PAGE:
By Jennifer V. Miller
I’m looking at a photo from my eldest child’s first day of kindergarten. In it, his big brown eyes shine with anticipation as he proudly climbs the steps of the school bus, ready to embark on an exciting adventure. That photo was taken many years ago, back when we parents knew (more or less) what to expect when we sent our kids off to school. This year, due to the COVID-19 pandemic, there’s way more ambiguity. Many schools across the country are still sorting out the logistics of the new school year. Our students—whether they’re starting their first day of kindergarten—or heading off to college, are going back to school during uncertain times.
Every year in August, Wisdom of the Wounded publishes tips for caring well via our Back to School page. This year, it seems fitting to add a blog post on uncertainty. Since mid-March, I’ve been telling my kids (a college sophomore and a high schooler) that we must gain comfort with the words, “I don’t know” and “We’ll cross that bridge when we get to it.” COVID-19, which showed up with a suitcase packed full of Uncertainty has become like a house guest who’s overstayed their welcome. Will it ever leave?
Even so, I know there is opportunity in the challenges presented by this pandemic. British statesman Benjamin Disraeli famously said, “There is no education like adversity.” So as I prepare to send my children “back to school” (whatever that looks like), here is how I will care for them and prepare them to cope with uncertain times.
One of our cornerstone principles at Wisdom of the Wounded is the Caregiving Basic of “listen.” Our ministry founder, Karen Mulder, reminds us not to try to “fix” someone’s worries, but instead just be there and listen. When my kids express worry, I’m going to wait three seconds before responding so I can fully absorb the essence of their concern. It will help me remain calm and avoid jumping in with a quick fix.
As I talk with fellow parents, it’s clear that we’re all a bit (a lot?) on edge right now. Just because we have more mileage on our Life Experience odometer doesn’t mean that we’re 100% comfortable with the uncertainty surrounding back-to-school. It’s possible your kids are feeling discomfort too. Over the next few weeks when my kids express impatience with me (or sassiness, or massive eye rolling) I will pause and remember that none of us signed up for this. But it’s the reality we’re living with. And kindness is a renewable resource, if only we remember to plug into it.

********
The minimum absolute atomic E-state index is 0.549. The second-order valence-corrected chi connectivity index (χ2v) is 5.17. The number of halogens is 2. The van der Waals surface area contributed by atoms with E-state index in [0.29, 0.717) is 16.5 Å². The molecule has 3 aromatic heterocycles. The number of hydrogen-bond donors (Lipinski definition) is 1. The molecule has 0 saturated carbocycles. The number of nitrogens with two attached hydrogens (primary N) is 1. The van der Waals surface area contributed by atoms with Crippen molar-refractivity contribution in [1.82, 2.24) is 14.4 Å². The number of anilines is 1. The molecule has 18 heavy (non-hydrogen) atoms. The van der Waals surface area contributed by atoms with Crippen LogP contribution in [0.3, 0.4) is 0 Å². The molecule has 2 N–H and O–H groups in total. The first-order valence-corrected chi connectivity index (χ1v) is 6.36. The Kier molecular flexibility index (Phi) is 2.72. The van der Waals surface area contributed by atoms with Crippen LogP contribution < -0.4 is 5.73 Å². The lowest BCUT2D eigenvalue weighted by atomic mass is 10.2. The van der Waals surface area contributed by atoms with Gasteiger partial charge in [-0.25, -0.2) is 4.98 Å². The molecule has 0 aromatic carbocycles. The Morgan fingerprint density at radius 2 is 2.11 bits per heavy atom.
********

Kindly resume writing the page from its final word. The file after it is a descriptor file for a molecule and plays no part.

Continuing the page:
I’m a fairly optimistic person, but this pandemic has definitely got me spinning “what if’s” at an unhelpful rate. Dr. Ken Ginsburg specializes in adolescent medicine and writes that if we’re caught up in “worst case scenarios,” we need to take a pause. He tells us, “Uncertainty can make our minds race to the worst possible outcome. Catch those thoughts and say, ‘I am imagining the worst. Let me focus on what is really happening.’” Dr. Ginsburg also reminds us that youngsters sometimes assume the worst because they don’t have the life experience to know that tough times do eventually get better. If one of my kids starts to “catastrophize” a situation, I will guide them to see the reality of the situation. I will assure them, “I’m here for you, no matter what.”
My teen and young adult understand (at a conceptual level at least) that they can’t control the circumstances surrounding the pandemic. But as school schedules and re-opening guidelines rapidly shift, it’s normal to want to have some semblance of control. This Psychology Today article was helpful in reminding me to work with my kids to sort out the things that they do have agency over. In the past, when my kids have been overwhelmed or stressed, they have found it helpful for me to sit with them and together, we write a “To Do” list. For one kid, it’s helpful to do a “brain dump” and write it all down. For the other, that’s too overwhelming so we do “a little bit at a time” method and pick Top 3 Things for the Day.
Life is always going to have uncertainty. But this year? Wow! We’re on ambiguity overload. One of the best things we can do for kids going back to school this fall—no matter their age—is to help them navigate the uncertain times we’re in. They’ll gain life skills that will serve them well. Just like my son on his first day of kindergarten, they are heading off to an exciting adventure. And with our support and care, they will thrive, even if they can’t clearly see what’s around the next corner.
About the author: Jennifer V. Miller is a freelance writer and editor who manages content for the Wisdom of the Wounded team.